Sudley House: Victorian Home Of A Mayor Of Liverpool
Aigburth is a long-established residential area within sight of Liverpool Cathedral. Amongst the many surprises in this enduring part of the city is the National Museum Liverpool’s newly refurbished Sudley House, tucked away behind Rose Lane, Carnatic Halls and Mossley Hill Church. Bequeathed to the City by Emma Holt, daughter of a Victorian merchant, it offers a major art collection.
Sudley House contains works by artists such as Gainsborough, Reynolds, Landseer and Turner. This is the only surviving Victorian merchant art collection in Britain still hanging in its original location.
The earliest resident of the house was Nicholas Robinson, a rich corn merchant, who bought the land and built the original house somewhere between 1811 and 1823. The architect may have been Thomas Harrison. Robinson was Mayor of Liverpool in 1828-9. He lived in the house until his death in 1854, and his two daughters continued to live there until their own deaths in 1883.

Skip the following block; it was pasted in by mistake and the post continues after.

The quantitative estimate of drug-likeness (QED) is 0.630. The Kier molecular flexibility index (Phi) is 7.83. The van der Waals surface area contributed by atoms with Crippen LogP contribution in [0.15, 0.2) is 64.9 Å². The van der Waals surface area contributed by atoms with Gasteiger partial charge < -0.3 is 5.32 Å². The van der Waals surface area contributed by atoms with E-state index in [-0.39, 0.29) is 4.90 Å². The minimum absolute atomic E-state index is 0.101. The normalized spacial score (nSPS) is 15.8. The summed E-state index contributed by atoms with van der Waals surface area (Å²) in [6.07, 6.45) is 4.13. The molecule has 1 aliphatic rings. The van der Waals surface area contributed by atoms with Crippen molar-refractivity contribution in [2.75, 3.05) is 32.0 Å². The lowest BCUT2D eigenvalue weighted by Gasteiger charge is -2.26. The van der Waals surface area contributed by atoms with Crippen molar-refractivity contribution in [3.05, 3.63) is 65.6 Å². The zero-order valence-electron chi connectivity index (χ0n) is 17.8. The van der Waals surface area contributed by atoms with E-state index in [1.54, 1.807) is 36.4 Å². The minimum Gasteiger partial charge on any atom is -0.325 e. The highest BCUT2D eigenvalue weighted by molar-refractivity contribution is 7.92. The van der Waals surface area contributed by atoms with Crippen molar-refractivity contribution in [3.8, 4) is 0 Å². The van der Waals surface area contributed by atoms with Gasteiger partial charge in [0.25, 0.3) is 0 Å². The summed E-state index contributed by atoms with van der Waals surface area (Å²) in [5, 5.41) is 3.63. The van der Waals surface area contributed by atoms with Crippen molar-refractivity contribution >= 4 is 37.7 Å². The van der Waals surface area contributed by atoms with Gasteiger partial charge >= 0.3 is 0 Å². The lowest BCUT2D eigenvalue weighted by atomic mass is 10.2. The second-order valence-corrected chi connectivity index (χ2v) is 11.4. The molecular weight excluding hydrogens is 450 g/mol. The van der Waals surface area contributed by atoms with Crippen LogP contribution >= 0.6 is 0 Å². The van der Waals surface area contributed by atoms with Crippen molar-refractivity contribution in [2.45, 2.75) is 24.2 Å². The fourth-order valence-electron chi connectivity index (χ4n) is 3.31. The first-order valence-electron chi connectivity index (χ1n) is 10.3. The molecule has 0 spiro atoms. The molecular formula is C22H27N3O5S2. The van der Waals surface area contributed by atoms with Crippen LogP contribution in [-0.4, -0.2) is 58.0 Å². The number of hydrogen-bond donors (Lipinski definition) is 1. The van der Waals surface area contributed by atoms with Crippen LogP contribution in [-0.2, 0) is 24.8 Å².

Sudley was then sold to George Holt, a ship owner and merchant, who made many alterations to the property. He acquired the art collection which remains in the house, which, with its contents, was in 1944 bequeathed to the City of Liverpool by his daughter Emma.
See also: History of Liverpool
Carols Round The Christmas Tree At Sudley House
Liverpool’s Ancient Chapel Of Toxteth, Dingle Gaumont Cinema, The Turner Nursing Home & Dingle Overhead Railway Station
Autumn Glory In Sefton Park
Sefton Park, Liverpool: Winter Solstice 2006
Please see additional photographs at Camera & Calendar
More information on Sudley House and visitor arrangements is available here.